Stages of Discovery: Revolutions in Art and Science was a full-time lower-division program designed to introduce students to the tools artists and scientists use to investigate our world. We studied two historical periods—the Renaissance and the early 20th century—characterized by major revolutions in western scientific and artistic practices. We also read contemporary plays about science, in order to begin to think comparatively about what art and science have to offer each other in the 21st century. We studied primarily theater and musical forms of art, and our study of science focused on physics, including topics in Galilean physics, special relativity, and quantum physics.
Particular emphasis was placed on helping the students develop their own learning goals for the program, but all students were asked to develop a good working knowledge of the investigative methods used by artists and scientists, and to work deliberately on improving their written and oral communication skills. During the first fourteen weeks of the program, students participated in weekly lectures and seminars as well as performance, writing, and physics workshops. During winter quarter, students also attended weekly skill-building workshops in either music, script-writing, or science. Students wrote frequent short seminar papers and follow-up responses. They demonstrated their understanding of the materials covered in physics lectures and workshops through submission of problem sets and completion of a problem-based in-class exam and a take-home essay exam. They completed four critical essays that were peer-reviewed and submitted for faculty review, as well completing a synthetic take-home essay exam at the end of fall quarter.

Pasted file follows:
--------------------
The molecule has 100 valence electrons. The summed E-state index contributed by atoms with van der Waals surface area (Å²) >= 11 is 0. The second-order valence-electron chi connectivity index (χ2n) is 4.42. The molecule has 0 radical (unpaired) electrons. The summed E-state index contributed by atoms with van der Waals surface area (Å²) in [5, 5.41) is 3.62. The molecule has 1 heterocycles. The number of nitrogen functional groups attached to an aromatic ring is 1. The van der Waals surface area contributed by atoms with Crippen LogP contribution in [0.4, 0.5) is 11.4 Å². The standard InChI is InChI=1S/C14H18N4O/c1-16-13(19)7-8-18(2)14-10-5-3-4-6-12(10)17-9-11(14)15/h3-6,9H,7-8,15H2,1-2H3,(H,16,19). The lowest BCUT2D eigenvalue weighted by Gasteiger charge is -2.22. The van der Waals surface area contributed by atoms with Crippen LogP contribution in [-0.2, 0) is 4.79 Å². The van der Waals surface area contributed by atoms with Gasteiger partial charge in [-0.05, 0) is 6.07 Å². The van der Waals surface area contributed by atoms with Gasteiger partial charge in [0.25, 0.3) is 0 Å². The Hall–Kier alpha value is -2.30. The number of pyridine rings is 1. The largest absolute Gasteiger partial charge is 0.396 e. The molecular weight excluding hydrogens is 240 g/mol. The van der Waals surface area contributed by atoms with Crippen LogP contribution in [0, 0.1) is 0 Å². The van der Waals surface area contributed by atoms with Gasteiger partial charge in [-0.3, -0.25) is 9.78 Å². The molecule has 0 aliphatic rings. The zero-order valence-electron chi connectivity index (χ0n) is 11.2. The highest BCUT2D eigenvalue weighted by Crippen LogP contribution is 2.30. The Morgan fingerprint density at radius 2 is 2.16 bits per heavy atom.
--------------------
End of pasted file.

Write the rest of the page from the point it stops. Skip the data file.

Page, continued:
For the final six weeks of the program, students worked collaboratively to design performances on a scientific topic of their choice based on a survey of scientific literature. The goals of this project were for students to hone existing skills and develop new ones, to learn to express their understanding of a topic through the medium of performance, and to explore the question: “What is the social and/or artistic function of a science play?” Students learned how to produce an annotated bibliography and documented their individual learning in artist’s and researcher’s statements. They worked with guest artist Rick Burkhardt to hone their performances, which they then presented to the program in the final week of winter quarter.
The reading, viewing, and listening list included: selections from The Essential Galileo (ed., trans. Finocchiaro), Galileo: A Very Short Introduction (Drake); selections from Relativity, The Special and General Theory (Einstein); selections from Quantum: Einstein, Bohr, and the Great Debate about the Nature of Reality (Kumar); The Tempest (Shakespeare); Hamlet, Prince of Denmark (Shakespeare); Life of Galileo (Brecht); Arcadia (Stoppard); “They Say/I Say”: The Moves That Matter in Academic Writing (Graff & Birkenstein); A Number (Churchill); Oxygen (Djerassi and Hoffman); Copenhagen (Frayn);The Tempest (dir. Jarman); Hamlet (dir. Almereyda); Rosencrantz and Guildenstern Are Dead (dir. Tom Stoppard); Galileo (dir: Losey); Copenhagen (dir. Davies); movements from Symphony #5 (Beethoven); excerpts from Pierre Lunaire (Schoenberg); movements from Symphony #40 (Mozart); movements from Piano Trio in G Major (Beethoven); selections from Einstein on the Beach (Glass).